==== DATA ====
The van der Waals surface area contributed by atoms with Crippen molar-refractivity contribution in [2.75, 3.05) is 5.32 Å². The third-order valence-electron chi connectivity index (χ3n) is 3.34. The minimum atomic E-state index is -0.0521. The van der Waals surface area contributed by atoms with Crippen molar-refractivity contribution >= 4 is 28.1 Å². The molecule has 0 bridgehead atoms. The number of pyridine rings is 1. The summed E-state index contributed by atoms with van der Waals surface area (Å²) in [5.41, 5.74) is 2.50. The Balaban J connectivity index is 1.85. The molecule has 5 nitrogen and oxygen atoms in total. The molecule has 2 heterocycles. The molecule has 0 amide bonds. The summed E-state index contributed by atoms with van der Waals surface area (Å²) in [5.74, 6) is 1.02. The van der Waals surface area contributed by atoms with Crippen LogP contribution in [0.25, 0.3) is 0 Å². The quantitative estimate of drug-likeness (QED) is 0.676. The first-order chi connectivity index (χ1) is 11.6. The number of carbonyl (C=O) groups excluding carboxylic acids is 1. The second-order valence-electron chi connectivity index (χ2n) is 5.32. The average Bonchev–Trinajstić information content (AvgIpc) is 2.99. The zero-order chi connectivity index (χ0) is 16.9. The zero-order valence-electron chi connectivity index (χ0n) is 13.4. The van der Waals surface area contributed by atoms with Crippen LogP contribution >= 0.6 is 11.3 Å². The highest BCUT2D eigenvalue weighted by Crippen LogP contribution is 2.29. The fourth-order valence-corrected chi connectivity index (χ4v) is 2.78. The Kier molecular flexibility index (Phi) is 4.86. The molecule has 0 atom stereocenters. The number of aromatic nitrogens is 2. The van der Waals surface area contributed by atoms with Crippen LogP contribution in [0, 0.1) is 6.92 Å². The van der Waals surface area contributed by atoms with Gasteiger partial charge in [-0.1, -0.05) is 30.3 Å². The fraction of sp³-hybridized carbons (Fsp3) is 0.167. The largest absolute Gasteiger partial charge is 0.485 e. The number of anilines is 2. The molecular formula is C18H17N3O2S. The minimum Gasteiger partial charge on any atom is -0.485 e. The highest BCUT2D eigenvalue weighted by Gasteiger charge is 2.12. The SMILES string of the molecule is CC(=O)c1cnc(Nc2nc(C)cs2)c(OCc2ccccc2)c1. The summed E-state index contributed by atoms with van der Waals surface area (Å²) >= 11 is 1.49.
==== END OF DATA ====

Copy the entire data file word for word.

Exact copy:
The van der Waals surface area contributed by atoms with Crippen molar-refractivity contribution in [2.75, 3.05) is 5.32 Å². The third-order valence-electron chi connectivity index (χ3n) is 3.34. The minimum atomic E-state index is -0.0521. The van der Waals surface area contributed by atoms with Crippen molar-refractivity contribution >= 4 is 28.1 Å². The molecule has 0 bridgehead atoms. The number of pyridine rings is 1. The summed E-state index contributed by atoms with van der Waals surface area (Å²) in [5.41, 5.74) is 2.50. The Balaban J connectivity index is 1.85. The molecule has 5 nitrogen and oxygen atoms in total. The molecule has 2 heterocycles. The molecule has 0 amide bonds. The summed E-state index contributed by atoms with van der Waals surface area (Å²) in [5.74, 6) is 1.02. The van der Waals surface area contributed by atoms with Crippen LogP contribution in [0.25, 0.3) is 0 Å². The quantitative estimate of drug-likeness (QED) is 0.676. The first-order chi connectivity index (χ1) is 11.6. The number of carbonyl (C=O) groups excluding carboxylic acids is 1. The second-order valence-electron chi connectivity index (χ2n) is 5.32. The average Bonchev–Trinajstić information content (AvgIpc) is 2.99. The zero-order chi connectivity index (χ0) is 16.9. The zero-order valence-electron chi connectivity index (χ0n) is 13.4. The van der Waals surface area contributed by atoms with Crippen LogP contribution >= 0.6 is 11.3 Å². The highest BCUT2D eigenvalue weighted by Crippen LogP contribution is 2.29. The fourth-order valence-corrected chi connectivity index (χ4v) is 2.78. The Kier molecular flexibility index (Phi) is 4.86. The molecule has 0 atom stereocenters. The number of aromatic nitrogens is 2. The van der Waals surface area contributed by atoms with Crippen LogP contribution in [0, 0.1) is 6.92 Å². The van der Waals surface area contributed by atoms with Gasteiger partial charge in [-0.1, -0.05) is 30.3 Å². The fraction of sp³-hybridized carbons (Fsp3) is 0.167. The largest absolute Gasteiger partial charge is 0.485 e. The number of anilines is 2. The molecular formula is C18H17N3O2S. The minimum Gasteiger partial charge on any atom is -0.485 e. The highest BCUT2D eigenvalue weighted by Gasteiger charge is 2.12. The SMILES string of the molecule is CC(=O)c1cnc(Nc2nc(C)cs2)c(OCc2ccccc2)c1. The summed E-state index contributed by atoms with van der Waals surface area (Å²) >= 11 is 1.49.